“The Day of the Martians”, authored by H.E. Wilburson and narrated by both Terry Thompson and Harry Preston, is a continuation of the events that occurred in H. J. Well’s “War of the Worlds”. Those who are familiar with the work of H. G. Wells, believed that all the aliens had been destroyed at the end of the book. However, this was not the case as a newly discovered alien cylinder was discovered a decade later. This short book takes listeners on this new journey. Not only this, but we learn that around the same time, an astronomer discovers an approaching invasion army and the planet has only a limited amount of time to come up with a plan to defeat it. The world is given only one chance and one hope to see if their plan is successful or not. Success means all the planet lives, and failure means humankind is destroyed. For me, the book has too many flaws to be a solid recommendation. If you enjoyed “War of the Worlds”, you may find this book interesting, yet I found it lacked much of what made the original story unique. I will say that based on other reviewers, I may be the minority in my thoughts and criticisms, so take this into consideration.
Let me get a few things out of the way up front in this review. Because I was reviewing the audiobook edition only, the sound effects and music often was found to be on top or over the actual narration. These elements need to be behind and are only there to augment or enhance the story, not replace it. In this book, both were front and center which made listening difficult and unenjoyable for me. I am not a person who wants no sound effects in my narrations, but I want them to be subtle and at times unnoticed until the book is completed. Only then do I remembered they were there and am amazed how they made the story great. Secondly, the book was very short at just over two hours of audio. Nearly half of the book’s total narration time could have been reduced had the sound effects been removed. So, be aware that this book is really a novella or addendum to the H. G. Well piece. Lastly, the writing is not on par with that of Mr. Wells. This is no surprise as the book appears to be the author’s first published audiobook work. If one goes in to this book expecting that it is not like Well’s writing, you will more likely enjoy it.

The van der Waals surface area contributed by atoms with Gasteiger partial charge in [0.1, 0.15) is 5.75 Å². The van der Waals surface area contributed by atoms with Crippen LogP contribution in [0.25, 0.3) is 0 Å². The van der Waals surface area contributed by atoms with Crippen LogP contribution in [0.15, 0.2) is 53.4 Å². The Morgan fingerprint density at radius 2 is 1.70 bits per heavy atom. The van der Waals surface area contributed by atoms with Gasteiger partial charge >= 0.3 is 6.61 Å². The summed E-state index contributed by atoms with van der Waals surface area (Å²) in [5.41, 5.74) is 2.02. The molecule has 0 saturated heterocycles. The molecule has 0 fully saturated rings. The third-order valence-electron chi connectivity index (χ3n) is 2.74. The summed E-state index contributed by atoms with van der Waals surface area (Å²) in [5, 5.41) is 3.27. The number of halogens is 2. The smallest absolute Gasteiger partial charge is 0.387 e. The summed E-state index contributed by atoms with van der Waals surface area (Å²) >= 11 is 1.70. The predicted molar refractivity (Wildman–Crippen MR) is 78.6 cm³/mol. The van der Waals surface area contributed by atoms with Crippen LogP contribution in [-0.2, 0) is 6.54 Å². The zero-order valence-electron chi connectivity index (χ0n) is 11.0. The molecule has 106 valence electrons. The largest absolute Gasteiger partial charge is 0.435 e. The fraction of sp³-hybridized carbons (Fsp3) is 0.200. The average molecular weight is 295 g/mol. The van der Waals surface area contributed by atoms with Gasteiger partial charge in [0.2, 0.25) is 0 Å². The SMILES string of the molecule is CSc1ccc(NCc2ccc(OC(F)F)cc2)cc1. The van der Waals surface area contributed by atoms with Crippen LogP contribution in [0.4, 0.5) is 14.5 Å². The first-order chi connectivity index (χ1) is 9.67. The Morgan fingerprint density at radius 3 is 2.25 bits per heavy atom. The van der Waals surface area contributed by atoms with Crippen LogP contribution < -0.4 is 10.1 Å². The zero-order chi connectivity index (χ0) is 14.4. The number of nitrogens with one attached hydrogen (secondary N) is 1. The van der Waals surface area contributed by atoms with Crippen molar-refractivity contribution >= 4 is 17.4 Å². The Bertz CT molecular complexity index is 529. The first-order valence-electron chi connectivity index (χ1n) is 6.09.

What did I like about the book? There was some good build-up and aspects of suspense incorporated. Overall the climax at the end worked even though it felt a bit rushed and unfinished. The author did a good job of portraying the feeling of doom and dread due to the circumstances those involved faced; similar to Well’s book. Carrying the original H. G. Well story idea to the author’s work I thought was well thought out and executed. I liked aspects of the weapons, aliens, and some of the new characters, yet because of the poor mixing, I could not enjoy the book nor recommend the book to others. It may be quite different for those who read rather than listen to this book as they might better understand what is happening.
The narration was decent, and I did not make note of any audio artifacts such as breathing, page turns, or other background noise. This could be because of the excessively loud sound effects and included music. Did I mention how much I disliked the added effects? Maybe the author can provide two version of the book on Audible, one with effects and music while the other does not. Just a thought. The mixing was so poor that I found it hard to really focus in and listen to the narrators themselves.
For parents and younger readers, I do not recall the use of any vulgar language or subject matter that would be sexual or crude in nature. The book, if the audio mixing was corrected, would be safe for younger readers if they were interested in a short add-on to the H. G. Well story. The book contains some violence, but nothing that is out of character for a piece of science fiction.
In summary, if you can get past every possible descriptive element in the story having an attached sound effect (rain, walking, train, etc.), and that these are so in your face that it is hard to hear the story’s narration, you may enjoy this book. I have to give the author credit for being willing to take on such a grandiose task of adding to a historic piece of well-known fiction. Yet, do the many flaws with the audiobook, I there were too many issues for me to recommend the book, but I may have a quite different review if provided a non-dramatized edition.